Fig 4. The Online Learning Continuum for skill mastery learning methods (Source: www.elearningmag.com)
Although design is not being dealt with in this paper, it is interesting to note that the above chart indicates some possible applications of e-learning methods that could support various levels of acquiring skills. How learners acquire and remember their skills could apply both to the traditional and technological methods of learning.
Finally, the Open University suggests that we “imagine a student in an isolated community with limited or no access to resources or experts in the subject and with little or no contact with other students. We should bear such a student in mind…if the materials can be studied successfully by such a student they will be studied successfully by other, less isolated students as well” (Walker, 1998)
The student will need “materials that make the learner feel involved…feedback to reassure of continuing progress…and personally suited communication.” (Walker, 1998)
The need for peer interaction amongst students is paramount, and described by Harasim (1990) as a "critical variable in learning". By following Kolb's cycle, constructing their own knowledge by acting on it, reformulating it, making an interpretation of it and then discussing it with others, learners should then be able to build upon their ideas and concepts through the reactions and responses of their peers.
Online education, where education can be almost entirely computer mediated, could offer students a rich learning environment, with much opportunity for active learning collaboration. The asynchronous nature of online discussion could be an advantage in situations like this, as it allows learners to reflect on the topic and do further research, before responding in their own time. Hiltz (1986) found that “time for reflection” was an important factor in learning effectiveness. Online collaboration also allows students to benefit from discussions taking place even though they may not have initiated it themselves.
The connections between writing and thinking explored in the 1960s by language theorists such as Vygotsky (1962) continue to have relevance in this new medium. The text-based nature of online discussion could also contribute to the construction of meaning and increase the learner’s knowledge base.
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the evidence presented, it would seem reasonable to suggest; effective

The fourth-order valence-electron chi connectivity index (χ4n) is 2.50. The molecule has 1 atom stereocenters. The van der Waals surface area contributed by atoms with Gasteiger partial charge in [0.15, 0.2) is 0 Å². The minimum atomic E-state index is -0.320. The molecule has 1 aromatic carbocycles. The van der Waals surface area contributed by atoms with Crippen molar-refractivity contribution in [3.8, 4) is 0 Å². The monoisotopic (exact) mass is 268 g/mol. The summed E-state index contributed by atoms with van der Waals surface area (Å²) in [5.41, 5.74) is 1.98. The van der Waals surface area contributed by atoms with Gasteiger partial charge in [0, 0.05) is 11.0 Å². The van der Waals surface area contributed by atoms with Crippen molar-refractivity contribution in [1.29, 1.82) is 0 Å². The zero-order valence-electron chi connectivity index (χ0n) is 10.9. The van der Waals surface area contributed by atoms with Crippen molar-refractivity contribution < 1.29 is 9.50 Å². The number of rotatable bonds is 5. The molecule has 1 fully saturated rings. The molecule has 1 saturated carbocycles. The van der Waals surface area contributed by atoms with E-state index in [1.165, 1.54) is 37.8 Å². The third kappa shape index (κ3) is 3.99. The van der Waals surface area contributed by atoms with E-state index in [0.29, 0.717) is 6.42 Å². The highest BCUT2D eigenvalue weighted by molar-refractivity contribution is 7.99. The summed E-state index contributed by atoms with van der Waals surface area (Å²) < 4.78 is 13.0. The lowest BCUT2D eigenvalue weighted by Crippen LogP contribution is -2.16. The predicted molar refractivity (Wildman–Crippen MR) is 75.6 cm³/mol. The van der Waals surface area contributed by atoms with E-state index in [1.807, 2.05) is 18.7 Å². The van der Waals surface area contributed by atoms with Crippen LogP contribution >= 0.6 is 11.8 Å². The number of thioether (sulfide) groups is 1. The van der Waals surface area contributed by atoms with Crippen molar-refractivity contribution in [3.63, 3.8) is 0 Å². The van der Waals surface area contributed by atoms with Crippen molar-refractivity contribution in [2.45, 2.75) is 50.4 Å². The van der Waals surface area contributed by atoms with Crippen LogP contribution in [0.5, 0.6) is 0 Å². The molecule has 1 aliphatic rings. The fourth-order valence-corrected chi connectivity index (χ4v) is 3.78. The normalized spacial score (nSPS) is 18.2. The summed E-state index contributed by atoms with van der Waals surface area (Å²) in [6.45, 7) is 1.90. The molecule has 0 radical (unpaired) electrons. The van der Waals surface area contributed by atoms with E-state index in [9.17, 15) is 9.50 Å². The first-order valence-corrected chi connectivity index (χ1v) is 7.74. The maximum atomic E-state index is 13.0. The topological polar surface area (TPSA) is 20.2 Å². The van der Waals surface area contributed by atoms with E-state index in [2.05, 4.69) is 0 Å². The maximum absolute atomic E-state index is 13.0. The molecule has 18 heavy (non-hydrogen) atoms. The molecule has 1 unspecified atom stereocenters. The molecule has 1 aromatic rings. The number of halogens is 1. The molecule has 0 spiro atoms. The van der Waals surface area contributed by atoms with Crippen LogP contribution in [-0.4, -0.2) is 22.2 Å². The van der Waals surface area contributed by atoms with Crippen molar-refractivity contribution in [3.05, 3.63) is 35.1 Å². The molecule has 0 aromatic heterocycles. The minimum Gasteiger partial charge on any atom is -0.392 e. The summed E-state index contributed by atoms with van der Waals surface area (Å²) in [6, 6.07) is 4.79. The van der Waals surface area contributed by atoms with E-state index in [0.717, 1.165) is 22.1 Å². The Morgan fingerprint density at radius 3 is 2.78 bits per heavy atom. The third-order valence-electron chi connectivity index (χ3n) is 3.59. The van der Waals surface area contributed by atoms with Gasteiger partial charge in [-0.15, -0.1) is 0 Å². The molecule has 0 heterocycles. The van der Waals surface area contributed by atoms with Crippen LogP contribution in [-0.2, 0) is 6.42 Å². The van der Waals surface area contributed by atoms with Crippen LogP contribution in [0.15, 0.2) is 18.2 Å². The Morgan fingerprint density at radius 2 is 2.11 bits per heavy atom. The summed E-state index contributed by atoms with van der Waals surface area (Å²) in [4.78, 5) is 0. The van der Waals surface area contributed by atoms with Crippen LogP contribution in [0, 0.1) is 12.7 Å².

distance education programmes should begin with careful planning and a focused
understanding of course requirements and student needs. Appropriate media and
technology can only be selected once these elements are understood in detail.
Successful distance education programmes rely on the consistent and
integrated efforts of students, faculty, facilitators, support staff, and
technology plays a key role in the delivery of distance education, educators
must remain focused on instructional outcomes, not necessarily the technology of
delivery. The key to effective distance education is focusing on the needs of
the learners, the requirements of the content, and the constraints faced by the
teacher, before selecting a delivery system. This approach will probably result
in a mix of media, each serving a specific purpose. For example:
o A strong print component can provide much of the basic instructional content in the form of a course text, as well as readings, the syllabus, and
o Interactive audio or video conferencing can provide real time face-to-face (or voice-to-voice) interaction. This is also an excellent and cost-effective
way to incorporate
guest speakers and content experts.
o Computer conferencing or electronic mail can be used to send messages, assignment feedback, and other targeted communication to one or
more class members. It can also be used to
increase interaction among students.
can be used to present class lectures and visually oriented content.
Fax can be used to
distribute assignments, last minute announcements, to receive student
assignments, and to provide timely feedback.
this integrated approach, the educator's task is to carefully select from the
technological options. The goal is to build a mix of instructional media,
meeting the needs of the learner in a manner that is instructionally effective
and economically prudent”. (Willis, 2001)